If one were to dig for Jim’s hidden feelings regarding the Morrison family patriarch, they need to look no further than The End.
“He walked on down the hall, and
And he came to a door…and he looked inside
“Father?” “Yes, son.” “I want to kill you.”
“Mother, I want to…”
… Yeah. He wrote something about killing his father and copulating with his mother.
Morrison is considered one of rock and roll’s greatest songwriters. But it’s like you have to be as obscure and arcane as possible with your words to earn such a distinction.
People fawn over Kurt Cobain’s lyrics and half can’t decipher what the hell they’re about!
Anyway … Jim hated his daddy. That’s all we need to know.
Despite having a military upbringing, Jim could never walk the line nor remain disciplined like his father was.
Military brats are often perceived as being more structured and intact than their peers. However, emerging evidence seems to indicate otherwise.
Military Upbringing – The Effects
Sure, it might be beneficial to have a (quasi) drill sergeant at home to ensure you’re sticking to your routine. Structure is good. Routine is good, yes?
What isn’t good, however, is tearing a growing child out of their surroundings constantly. It’s important for children to develop everlasting friendships at an early age.
But back-to-back deployments can cause anxiety and a long-term inability to form meaningful relationships.
Further, military brats reportedly experience a phenomenon called “the itch” to move from one place to another.
To be fair, this isn’t strictly a damaging quality. Shedding your roots can bring about valuable cultural exposure and multilingual proficiency.
Jim Morrison was documented as having a bohemian lifestyle where he never settled down anywhere.
In fact, he even moved to Paris, away from all of his bandmates right before his death.
During the onset of the Cold War, the United States military had to ramp up deployments to deter the communist threat.
Countries like South Korea, Japan, and South Vietnam required US consultation and assistance to resist the Soviet Union’s iron grasp.
Brat Life During the Cold War
It is very easy to imagine that Jim had to frequently relocate during his youth because of his father’s role as a high-ranking Admiral.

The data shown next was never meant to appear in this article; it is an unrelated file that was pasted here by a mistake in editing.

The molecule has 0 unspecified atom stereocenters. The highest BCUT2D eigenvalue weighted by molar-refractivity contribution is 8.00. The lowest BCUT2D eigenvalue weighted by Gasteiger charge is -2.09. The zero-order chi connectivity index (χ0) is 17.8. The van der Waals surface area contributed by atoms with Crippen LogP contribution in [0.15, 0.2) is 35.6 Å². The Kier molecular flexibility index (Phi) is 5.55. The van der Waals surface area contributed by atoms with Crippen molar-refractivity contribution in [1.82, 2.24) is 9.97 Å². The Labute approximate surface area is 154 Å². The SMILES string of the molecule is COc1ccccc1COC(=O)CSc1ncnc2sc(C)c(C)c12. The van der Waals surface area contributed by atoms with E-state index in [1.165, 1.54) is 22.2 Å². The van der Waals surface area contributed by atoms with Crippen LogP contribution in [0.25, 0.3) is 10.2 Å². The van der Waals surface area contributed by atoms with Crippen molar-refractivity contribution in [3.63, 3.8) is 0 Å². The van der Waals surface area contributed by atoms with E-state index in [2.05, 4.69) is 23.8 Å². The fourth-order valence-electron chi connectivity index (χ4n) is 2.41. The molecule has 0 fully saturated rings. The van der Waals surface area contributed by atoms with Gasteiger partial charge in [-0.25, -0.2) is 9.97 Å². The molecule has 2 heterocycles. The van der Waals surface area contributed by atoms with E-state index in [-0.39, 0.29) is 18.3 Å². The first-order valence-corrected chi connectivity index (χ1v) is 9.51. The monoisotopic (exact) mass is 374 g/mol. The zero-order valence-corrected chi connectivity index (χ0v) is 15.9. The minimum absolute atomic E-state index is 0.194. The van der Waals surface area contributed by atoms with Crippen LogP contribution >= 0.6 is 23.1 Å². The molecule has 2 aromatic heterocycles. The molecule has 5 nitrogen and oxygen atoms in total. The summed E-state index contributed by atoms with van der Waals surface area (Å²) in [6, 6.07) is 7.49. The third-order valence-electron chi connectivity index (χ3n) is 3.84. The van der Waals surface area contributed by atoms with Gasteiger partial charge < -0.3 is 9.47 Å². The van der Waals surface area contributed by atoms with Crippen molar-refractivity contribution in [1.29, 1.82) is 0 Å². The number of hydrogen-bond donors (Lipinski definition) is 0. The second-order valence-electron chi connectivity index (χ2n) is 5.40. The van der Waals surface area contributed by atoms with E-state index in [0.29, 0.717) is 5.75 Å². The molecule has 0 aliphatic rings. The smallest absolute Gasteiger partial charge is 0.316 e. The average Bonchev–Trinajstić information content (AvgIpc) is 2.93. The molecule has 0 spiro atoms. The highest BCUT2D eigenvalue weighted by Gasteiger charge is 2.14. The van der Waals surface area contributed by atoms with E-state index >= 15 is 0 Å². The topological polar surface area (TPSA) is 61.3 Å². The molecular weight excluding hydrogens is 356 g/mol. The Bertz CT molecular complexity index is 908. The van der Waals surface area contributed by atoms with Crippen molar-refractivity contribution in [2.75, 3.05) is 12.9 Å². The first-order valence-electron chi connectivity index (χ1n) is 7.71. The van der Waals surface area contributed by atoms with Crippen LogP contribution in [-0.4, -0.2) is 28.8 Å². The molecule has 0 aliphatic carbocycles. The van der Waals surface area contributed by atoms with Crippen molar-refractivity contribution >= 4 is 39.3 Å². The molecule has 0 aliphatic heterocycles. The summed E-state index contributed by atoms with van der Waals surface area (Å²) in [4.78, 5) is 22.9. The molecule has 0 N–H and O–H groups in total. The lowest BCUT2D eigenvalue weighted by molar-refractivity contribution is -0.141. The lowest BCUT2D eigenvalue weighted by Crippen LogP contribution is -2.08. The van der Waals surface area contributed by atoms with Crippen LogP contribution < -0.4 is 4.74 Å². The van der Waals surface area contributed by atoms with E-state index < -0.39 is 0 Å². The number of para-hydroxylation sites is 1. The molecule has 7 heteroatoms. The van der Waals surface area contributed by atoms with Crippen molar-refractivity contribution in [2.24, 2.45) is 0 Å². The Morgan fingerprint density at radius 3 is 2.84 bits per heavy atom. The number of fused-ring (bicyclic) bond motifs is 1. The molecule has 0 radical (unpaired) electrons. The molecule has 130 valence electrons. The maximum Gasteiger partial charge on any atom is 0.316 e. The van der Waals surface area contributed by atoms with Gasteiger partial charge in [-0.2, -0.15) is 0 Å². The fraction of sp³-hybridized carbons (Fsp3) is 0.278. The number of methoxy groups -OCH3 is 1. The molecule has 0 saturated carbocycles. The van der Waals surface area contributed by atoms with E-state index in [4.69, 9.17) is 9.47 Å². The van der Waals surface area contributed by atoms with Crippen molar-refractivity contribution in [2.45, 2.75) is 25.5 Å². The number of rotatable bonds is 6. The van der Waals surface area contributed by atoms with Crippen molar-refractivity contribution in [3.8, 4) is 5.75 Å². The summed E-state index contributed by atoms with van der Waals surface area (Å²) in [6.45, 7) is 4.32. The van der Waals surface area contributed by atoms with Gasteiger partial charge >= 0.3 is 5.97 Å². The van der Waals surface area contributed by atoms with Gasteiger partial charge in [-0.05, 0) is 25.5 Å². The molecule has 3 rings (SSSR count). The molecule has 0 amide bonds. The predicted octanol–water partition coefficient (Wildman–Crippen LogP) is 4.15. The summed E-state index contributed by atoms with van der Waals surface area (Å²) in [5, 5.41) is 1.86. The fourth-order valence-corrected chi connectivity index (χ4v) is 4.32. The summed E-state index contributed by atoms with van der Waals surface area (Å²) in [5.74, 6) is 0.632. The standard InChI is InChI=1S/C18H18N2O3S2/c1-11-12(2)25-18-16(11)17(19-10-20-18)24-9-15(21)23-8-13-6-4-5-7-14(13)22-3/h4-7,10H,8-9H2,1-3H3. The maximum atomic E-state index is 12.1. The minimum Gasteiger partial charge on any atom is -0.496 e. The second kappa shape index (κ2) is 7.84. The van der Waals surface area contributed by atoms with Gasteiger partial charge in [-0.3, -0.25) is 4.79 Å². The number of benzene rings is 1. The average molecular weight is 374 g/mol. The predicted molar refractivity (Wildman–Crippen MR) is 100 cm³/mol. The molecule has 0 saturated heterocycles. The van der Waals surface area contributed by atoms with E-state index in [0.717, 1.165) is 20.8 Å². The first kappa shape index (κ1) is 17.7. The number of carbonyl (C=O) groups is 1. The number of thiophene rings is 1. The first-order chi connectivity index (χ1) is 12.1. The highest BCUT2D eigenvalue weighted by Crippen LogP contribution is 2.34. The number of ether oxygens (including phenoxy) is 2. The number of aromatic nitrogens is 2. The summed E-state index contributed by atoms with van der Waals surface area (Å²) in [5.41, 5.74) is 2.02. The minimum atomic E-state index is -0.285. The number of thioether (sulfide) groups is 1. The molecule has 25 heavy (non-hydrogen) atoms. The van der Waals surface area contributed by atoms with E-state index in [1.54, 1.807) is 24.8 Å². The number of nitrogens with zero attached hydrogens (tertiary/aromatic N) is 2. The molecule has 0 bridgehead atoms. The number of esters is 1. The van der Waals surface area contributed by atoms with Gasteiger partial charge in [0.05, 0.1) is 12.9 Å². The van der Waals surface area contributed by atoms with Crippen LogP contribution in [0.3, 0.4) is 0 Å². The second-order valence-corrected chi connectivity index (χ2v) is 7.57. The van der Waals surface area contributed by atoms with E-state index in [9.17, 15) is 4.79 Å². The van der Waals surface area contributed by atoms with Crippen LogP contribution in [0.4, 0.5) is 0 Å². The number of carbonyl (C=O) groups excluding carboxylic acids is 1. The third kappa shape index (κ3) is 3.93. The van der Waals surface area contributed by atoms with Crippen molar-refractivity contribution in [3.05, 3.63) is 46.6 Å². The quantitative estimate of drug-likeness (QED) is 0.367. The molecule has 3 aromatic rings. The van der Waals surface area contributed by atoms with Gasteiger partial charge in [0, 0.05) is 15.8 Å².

To make matters worse, his father was probably never present because of his demanding job.
If a child does not endure the proper discipline at home, they begin to search for an escape elsewhere.
They start to thrive in fantasy and expand the universe of their imaginations.
Again, not strictly a terrible quality but it does come at a cost.
There’s a sense of balance in all things, for better or worse. During the unforeseen assault on the family unit during the 20th century, there gave rise to artistic expression.
Out of ashes comes the phoenix.
Jim Morrison was a phoenix who tragically burned away too soon.
Since he found no place in reality, he surrendered himself to the grip of drugs and alcohol. He even showed up drunk and was arrested for disorderly conduct at a college football game.
He needed the escape to create the poetic force behind his lyrics. The same lyrics that would catapult the band to superstardom.
Sadly, the life of excess caught up with in 1971 when Jim was found dead in a bath tub.
The Greatest Generation has gotten historic recognition for stamping out the Nazi threat in Europe.
They also took the first necessary steps against communism, in a cold war that would finally be won in 1991.
But in that Generation’s over-protectiveness, with coarse hands gripping cold iron, they abandoned their children. They surrendered their tenderness for coldness.
The ones who managed to return from the wars often applied an iron grip on their children’s lives.
Others didn’t have a grip to begin with. Some of their children became lost and broken.
Others became snakes and squirmed out of their parents’ grasp. Snakes of hedonism.
Jim Morrison was one of those snakes. He was the face of a lost generation. A generation who surrendered themselves to hedonistic pleasures to fill in the hole left by a nonexistent family life.
The songs and art they created were howls of pain and cries of tortured souls.
These souls often live in excess and self-destruct, as Morrison did.